|French literary history|
She was born in Douai. Following the French Revolution, her father's business was ruined, and she traveled with her mother to Guadeloupe in search of financial help from a distant relative. Marceline's mother died of yellow fever there, and the young girl somehow made her way back to France. In 1817 she married her second husband, the actor Prosper Lanchantin-Valmore.
She published Élégies et Romances, her first poetic work, in 1819. Her melancholy, elegiacal poems are admired for their grace and profound emotion.
Marceline appeared as an actress and singer in Douai, Rouen, the Opéra-Comique in Paris, and the Théâtre de la Monnaie in Brussels, where she notably played Rosine in Beaumarchais's Le Barbier de Séville. She retired from the stage in 1823. She later became friends with the novelist Honoré de Balzac, and he once wrote that she was an inspiration for the title character of La Cousine Bette.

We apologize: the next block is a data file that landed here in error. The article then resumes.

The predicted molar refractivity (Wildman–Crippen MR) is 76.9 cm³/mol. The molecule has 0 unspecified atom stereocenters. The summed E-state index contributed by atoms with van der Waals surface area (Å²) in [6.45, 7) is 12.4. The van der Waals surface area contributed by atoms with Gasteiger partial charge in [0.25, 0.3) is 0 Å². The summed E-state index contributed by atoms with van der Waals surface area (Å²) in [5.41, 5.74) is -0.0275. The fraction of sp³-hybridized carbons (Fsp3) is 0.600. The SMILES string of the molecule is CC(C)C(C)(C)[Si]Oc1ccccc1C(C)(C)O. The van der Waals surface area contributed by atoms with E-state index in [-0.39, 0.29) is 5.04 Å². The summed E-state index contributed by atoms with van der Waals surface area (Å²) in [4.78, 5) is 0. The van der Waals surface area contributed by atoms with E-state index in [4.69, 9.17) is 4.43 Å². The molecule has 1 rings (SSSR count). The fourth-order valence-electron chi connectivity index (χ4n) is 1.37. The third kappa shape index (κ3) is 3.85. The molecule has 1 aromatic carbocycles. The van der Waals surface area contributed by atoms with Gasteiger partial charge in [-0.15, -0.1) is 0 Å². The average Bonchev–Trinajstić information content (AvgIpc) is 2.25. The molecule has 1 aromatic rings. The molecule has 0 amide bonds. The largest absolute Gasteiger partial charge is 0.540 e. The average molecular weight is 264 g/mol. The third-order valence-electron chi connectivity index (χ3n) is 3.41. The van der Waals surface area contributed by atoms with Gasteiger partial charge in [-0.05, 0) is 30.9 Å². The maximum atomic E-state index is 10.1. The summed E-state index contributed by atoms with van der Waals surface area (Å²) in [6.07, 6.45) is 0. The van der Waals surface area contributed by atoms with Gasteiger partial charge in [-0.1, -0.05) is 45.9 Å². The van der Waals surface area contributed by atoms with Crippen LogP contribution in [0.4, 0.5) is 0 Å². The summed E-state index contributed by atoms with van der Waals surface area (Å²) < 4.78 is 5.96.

Her poetry is also known for taking on dark and depressing themes, which reflects her troubled life. She is the only female writer included in the famous Les poètes maudits anthology published by Paul Verlaine in 1884. A volume of her poetry was among the books in Friedrich Nietzsche's library.
She died in Paris.
Each year links to its corresponding "[year] in poetry" article:
- 1819: Élégies et romances
- 1825: Elégies et Poésies nouvelles
- 1830: Poésies Inédites
- 1833: Les Fleurs
- 1839: Pauvres Fleurs
- 1843: Bouquets et prières
- 1860: Poésies posthumes (posthumous)
- Descaves, Lucien. La vie douloureuse de Marceline Desbordes-Valmore. Paris.
- Hunt, Herbert J. Balzac's Comédie Humaine. London: University of London Athlone Press, 1959. OCLC 4566561. p. 380.
- Rees, William, The Penguin book of French poetry: 1820-1950, Penguin, 1992, ISBN 978-0-14-042385-3
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